Roth Race Report

I’ve been doing triathlon relatively seriously for the past four years. For a lot of that time, people have asked me when I will do an ironman, and my response has been “never.” The very idea of six hour training rides has horrified me. In fact, the amount of training involved in general has seemed like an insurmountable task. But this year, with a new job, a new house, and now a wedding to plan for, seemed to be the perfect year to change my mind and sign up for my first (and, as I’ve stated again and again over the course of the year, my last) full distance triathlon.

The main draw card was the training partners I have: a group of girls living in Amsterdam who also do triathlon and are a similar speed (though they push me!) on the bike – and two of them (Janine and Annchen) were also signed up for Roth. So the solitary, boring, long Saturday rides turned into great social occasions.

It hasn’t been an easy journey, despite the companionship. As training hours peaked at some 20 hours a week, I was often too exhausted to enjoy any of the training. There have been training sessions where I have cried, and training sessions where I’ve seriously questioned my ability to reach the ambitious goal (11 hours) which I set for myself. There have been people who have questioned the goal which I had set for myself. But I have remained resolutely focused, driven by the thought: “Let’s do this once, and do it well enough that I never have to do it again to prove something to myself.”

2015 Challenge Roth  Three days before the race and the activities are starting to build. The pro Press Conference in the morning, Expo opening at noon and the Erdinger Biergarten with the pros in Bavarian attire. Best. Pre-Race. Sign. Ever.

Janine, Annchen and I all arrived in Roth a few days before the event and did a few final training sessions together. Apart from some serious taper nerves (“My knee! I just felt something in my knee I’ve never felt before!”), a fixation on the weather (would it be as hot as Frankfurt the week before? Would it be a wetsuit swim?) and complete anxiety regarding my ability to race, it was a good lead up.

Race Day

The swim went quite well. I didn’t get kicked in the face or swum over. At one stage I clashed arms with someone in a green swim cap from the previous wave. “Wait a minute, weren’t there only pros in front of me? How well am i swimming?! Oh no, also the 65 year old men…” Then I felt like a real bully. I wished the guy a great race and said sorry in my head, and swam past.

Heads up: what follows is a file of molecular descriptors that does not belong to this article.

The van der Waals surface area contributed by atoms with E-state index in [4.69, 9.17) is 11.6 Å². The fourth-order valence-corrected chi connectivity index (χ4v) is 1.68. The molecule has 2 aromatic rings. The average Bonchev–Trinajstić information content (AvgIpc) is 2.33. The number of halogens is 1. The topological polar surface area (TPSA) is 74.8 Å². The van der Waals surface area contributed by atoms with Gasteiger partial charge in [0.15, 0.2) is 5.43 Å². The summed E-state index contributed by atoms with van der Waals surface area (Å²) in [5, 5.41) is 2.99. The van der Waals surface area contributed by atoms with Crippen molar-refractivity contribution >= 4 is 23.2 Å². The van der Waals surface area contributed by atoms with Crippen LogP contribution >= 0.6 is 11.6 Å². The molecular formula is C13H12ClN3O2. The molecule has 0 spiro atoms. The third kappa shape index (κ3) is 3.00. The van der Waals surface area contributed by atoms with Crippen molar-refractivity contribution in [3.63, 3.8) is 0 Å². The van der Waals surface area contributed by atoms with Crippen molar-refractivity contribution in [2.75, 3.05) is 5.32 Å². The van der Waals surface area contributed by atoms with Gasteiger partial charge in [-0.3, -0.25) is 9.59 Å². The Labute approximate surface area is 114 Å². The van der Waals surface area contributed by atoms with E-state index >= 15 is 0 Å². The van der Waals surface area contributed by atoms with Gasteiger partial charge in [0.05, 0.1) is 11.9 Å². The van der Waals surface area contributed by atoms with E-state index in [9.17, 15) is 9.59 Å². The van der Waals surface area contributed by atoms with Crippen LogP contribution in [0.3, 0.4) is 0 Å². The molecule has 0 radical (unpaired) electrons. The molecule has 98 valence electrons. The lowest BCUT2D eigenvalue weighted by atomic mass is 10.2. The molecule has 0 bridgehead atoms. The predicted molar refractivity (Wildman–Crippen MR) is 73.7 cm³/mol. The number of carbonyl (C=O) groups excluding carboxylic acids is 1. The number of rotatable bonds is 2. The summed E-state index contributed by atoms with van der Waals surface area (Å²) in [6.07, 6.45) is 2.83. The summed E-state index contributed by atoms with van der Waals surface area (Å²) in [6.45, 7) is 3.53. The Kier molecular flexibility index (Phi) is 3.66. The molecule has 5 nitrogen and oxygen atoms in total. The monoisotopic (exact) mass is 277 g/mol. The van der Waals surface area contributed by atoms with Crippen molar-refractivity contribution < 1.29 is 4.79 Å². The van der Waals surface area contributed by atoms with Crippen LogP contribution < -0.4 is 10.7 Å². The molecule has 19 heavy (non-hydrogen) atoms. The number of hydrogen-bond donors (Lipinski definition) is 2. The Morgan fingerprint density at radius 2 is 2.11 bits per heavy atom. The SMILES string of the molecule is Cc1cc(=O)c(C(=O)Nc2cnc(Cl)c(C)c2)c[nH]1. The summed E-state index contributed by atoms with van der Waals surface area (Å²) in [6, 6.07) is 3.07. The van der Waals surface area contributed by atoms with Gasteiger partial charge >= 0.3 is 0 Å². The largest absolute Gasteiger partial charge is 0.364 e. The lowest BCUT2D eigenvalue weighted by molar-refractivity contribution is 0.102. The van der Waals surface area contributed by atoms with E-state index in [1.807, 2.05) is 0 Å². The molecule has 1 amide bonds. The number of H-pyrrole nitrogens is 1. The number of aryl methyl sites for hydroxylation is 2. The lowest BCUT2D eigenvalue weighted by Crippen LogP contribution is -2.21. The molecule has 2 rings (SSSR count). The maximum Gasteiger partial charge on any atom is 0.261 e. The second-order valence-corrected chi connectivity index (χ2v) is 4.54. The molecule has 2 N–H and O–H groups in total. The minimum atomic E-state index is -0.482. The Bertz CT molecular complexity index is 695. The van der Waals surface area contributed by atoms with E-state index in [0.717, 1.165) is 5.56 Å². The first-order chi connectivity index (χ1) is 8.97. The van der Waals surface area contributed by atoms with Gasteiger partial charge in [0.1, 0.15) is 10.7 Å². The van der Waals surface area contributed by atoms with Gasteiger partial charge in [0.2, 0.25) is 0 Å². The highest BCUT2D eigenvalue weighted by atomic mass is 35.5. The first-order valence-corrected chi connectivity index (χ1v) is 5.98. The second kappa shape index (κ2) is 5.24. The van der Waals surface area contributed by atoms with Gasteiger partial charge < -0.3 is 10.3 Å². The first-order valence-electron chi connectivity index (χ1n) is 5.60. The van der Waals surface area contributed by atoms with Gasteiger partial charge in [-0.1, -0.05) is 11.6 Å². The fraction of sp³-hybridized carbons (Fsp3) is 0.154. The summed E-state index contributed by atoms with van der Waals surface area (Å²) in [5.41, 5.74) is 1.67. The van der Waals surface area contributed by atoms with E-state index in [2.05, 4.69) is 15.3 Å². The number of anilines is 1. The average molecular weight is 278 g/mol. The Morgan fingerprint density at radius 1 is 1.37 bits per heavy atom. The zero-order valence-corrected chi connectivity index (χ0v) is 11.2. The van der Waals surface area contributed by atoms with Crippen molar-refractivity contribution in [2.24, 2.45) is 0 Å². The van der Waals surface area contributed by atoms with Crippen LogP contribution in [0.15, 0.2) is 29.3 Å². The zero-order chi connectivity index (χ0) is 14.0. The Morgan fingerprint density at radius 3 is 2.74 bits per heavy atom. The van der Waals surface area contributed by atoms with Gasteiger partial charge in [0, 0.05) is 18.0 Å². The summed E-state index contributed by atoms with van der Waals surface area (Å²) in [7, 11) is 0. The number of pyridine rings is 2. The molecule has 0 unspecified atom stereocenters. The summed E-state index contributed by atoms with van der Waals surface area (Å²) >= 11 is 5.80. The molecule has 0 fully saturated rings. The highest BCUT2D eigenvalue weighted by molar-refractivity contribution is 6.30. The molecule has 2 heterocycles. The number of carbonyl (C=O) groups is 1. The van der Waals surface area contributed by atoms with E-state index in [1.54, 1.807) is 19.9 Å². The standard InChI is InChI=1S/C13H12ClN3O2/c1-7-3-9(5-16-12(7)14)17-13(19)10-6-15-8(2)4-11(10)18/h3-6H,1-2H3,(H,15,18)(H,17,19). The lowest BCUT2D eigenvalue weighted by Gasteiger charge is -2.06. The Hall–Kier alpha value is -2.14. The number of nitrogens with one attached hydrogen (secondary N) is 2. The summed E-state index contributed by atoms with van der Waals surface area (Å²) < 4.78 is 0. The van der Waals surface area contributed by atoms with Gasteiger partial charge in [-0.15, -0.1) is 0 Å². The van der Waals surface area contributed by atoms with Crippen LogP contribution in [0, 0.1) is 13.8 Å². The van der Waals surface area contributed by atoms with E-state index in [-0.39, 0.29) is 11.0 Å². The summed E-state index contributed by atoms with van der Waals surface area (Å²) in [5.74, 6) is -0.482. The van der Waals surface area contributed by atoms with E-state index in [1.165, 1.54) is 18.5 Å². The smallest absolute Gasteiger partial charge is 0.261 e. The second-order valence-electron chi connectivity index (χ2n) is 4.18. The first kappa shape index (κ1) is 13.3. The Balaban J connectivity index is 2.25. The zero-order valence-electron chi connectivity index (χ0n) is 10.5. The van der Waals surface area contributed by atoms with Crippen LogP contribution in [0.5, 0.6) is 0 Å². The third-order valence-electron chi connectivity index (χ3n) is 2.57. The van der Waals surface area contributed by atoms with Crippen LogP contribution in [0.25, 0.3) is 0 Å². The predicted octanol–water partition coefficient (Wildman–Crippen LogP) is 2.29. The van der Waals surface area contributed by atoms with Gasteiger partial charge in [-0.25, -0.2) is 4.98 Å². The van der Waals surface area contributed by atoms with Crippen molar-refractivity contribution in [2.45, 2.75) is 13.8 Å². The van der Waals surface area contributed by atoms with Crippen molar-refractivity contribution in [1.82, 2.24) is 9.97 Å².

I got to the turnaround point still feeling fresh and started the swim back. As soon as I caught a glimpse of the bridge we would swim under, I also caught a glimpse of my watch. “Wow!” I thought. “I’m swimming so well, the bridge is so close, I might finish in about 1hr12!” apparently I am not good at judging  distances in the water – I finished up in 1:18. Still, it was sub-1hr20 and I was very happy.

I raced up into the change tent and was slightly overwhelmed by how busy and loud  it was. But I changed quickly and headed out to pick up my bike.

Onto the bike and I was greeted by HUGE cheers. Then I realized they were for a man just in front of me, cycling his disabled son, not me. I wished them a great race and took off.

I was racing with my power meter, and had an idea of the power I could sustain over 180km. The first five km my power seemed to be there, but after that it dropped off. Had it not calibrated properly? Or was the strength not there in my legs for race day? There have been many a training session where my power is just lower than expected…  Looking at the time and speed I wasn’t too concerned. My goal was to get as close to 6 hours as possible. At this rate, I could hold substantially less power than my goal and achieve it. So I changed my goal to as close to 6 hours as possible whilst expending as little effort as possible. That would keep my legs fresh for the run, which is where everyone told me my race could fall apart, despite my running background.

The crowds as we passed through towns were impressive, but I was most excited to get to the town of Greding, where our support crew was waiting: all three of us girls’ other halves. It also happened to be the toughest climb of the course. As I turned the sharp corner and started up the hill, I flicked into the smallest gear – no need to burn my matches so early. I saw the three guys ahead, and their cheering gave me a huge boost.